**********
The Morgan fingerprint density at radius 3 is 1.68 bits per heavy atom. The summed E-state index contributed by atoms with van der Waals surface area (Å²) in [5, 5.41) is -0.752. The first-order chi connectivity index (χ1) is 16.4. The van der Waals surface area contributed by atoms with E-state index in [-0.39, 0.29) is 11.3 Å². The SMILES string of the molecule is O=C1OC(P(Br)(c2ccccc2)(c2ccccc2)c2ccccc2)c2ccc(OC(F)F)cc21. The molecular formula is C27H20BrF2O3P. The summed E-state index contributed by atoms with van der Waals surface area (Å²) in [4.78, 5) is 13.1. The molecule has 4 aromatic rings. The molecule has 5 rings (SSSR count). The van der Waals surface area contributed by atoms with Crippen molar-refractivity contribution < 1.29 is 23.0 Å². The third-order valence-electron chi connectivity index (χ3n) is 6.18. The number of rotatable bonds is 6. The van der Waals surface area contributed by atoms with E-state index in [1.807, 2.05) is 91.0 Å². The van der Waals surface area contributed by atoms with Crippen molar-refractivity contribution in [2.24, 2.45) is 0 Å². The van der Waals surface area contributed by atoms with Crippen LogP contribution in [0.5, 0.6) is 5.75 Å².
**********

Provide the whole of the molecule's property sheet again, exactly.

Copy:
The Morgan fingerprint density at radius 3 is 1.68 bits per heavy atom. The summed E-state index contributed by atoms with van der Waals surface area (Å²) in [5, 5.41) is -0.752. The first-order chi connectivity index (χ1) is 16.4. The van der Waals surface area contributed by atoms with E-state index in [-0.39, 0.29) is 11.3 Å². The SMILES string of the molecule is O=C1OC(P(Br)(c2ccccc2)(c2ccccc2)c2ccccc2)c2ccc(OC(F)F)cc21. The molecular formula is C27H20BrF2O3P. The summed E-state index contributed by atoms with van der Waals surface area (Å²) in [4.78, 5) is 13.1. The molecule has 4 aromatic rings. The molecule has 5 rings (SSSR count). The van der Waals surface area contributed by atoms with Crippen molar-refractivity contribution < 1.29 is 23.0 Å². The third-order valence-electron chi connectivity index (χ3n) is 6.18. The number of rotatable bonds is 6. The van der Waals surface area contributed by atoms with E-state index in [1.807, 2.05) is 91.0 Å². The van der Waals surface area contributed by atoms with Crippen molar-refractivity contribution in [2.24, 2.45) is 0 Å². The van der Waals surface area contributed by atoms with Crippen LogP contribution in [0.5, 0.6) is 5.75 Å².